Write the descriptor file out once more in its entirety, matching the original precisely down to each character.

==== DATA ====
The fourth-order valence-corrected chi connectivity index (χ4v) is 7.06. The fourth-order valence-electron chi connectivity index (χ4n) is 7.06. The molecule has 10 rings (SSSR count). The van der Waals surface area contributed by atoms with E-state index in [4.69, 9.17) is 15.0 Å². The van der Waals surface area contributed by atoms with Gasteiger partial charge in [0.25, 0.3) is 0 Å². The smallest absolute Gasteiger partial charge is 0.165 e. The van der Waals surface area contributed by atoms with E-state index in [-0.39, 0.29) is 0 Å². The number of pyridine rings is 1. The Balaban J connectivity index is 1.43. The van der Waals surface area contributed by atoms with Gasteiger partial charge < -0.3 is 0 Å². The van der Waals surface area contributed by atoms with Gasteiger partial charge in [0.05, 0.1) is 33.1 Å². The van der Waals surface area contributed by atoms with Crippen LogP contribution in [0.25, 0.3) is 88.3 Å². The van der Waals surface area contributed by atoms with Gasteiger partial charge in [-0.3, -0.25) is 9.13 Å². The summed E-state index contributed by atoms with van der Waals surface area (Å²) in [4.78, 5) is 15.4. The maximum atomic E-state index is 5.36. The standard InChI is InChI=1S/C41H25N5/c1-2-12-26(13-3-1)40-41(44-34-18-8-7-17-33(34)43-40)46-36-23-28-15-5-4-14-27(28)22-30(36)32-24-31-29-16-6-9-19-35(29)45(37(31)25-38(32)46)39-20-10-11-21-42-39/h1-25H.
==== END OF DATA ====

The fourth-order valence-corrected chi connectivity index (χ4v) is 7.06. The fourth-order valence-electron chi connectivity index (χ4n) is 7.06. The molecule has 10 rings (SSSR count). The van der Waals surface area contributed by atoms with E-state index in [4.69, 9.17) is 15.0 Å². The van der Waals surface area contributed by atoms with Gasteiger partial charge in [0.25, 0.3) is 0 Å². The smallest absolute Gasteiger partial charge is 0.165 e. The van der Waals surface area contributed by atoms with E-state index in [-0.39, 0.29) is 0 Å². The number of pyridine rings is 1. The Balaban J connectivity index is 1.43. The van der Waals surface area contributed by atoms with Gasteiger partial charge < -0.3 is 0 Å². The van der Waals surface area contributed by atoms with Gasteiger partial charge in [0.05, 0.1) is 33.1 Å². The van der Waals surface area contributed by atoms with Crippen LogP contribution in [0.25, 0.3) is 88.3 Å². The van der Waals surface area contributed by atoms with Gasteiger partial charge in [-0.3, -0.25) is 9.13 Å². The summed E-state index contributed by atoms with van der Waals surface area (Å²) in [4.78, 5) is 15.4. The maximum atomic E-state index is 5.36. The standard InChI is InChI=1S/C41H25N5/c1-2-12-26(13-3-1)40-41(44-34-18-8-7-17-33(34)43-40)46-36-23-28-15-5-4-14-27(28)22-30(36)32-24-31-29-16-6-9-19-35(29)45(37(31)25-38(32)46)39-20-10-11-21-42-39/h1-25H.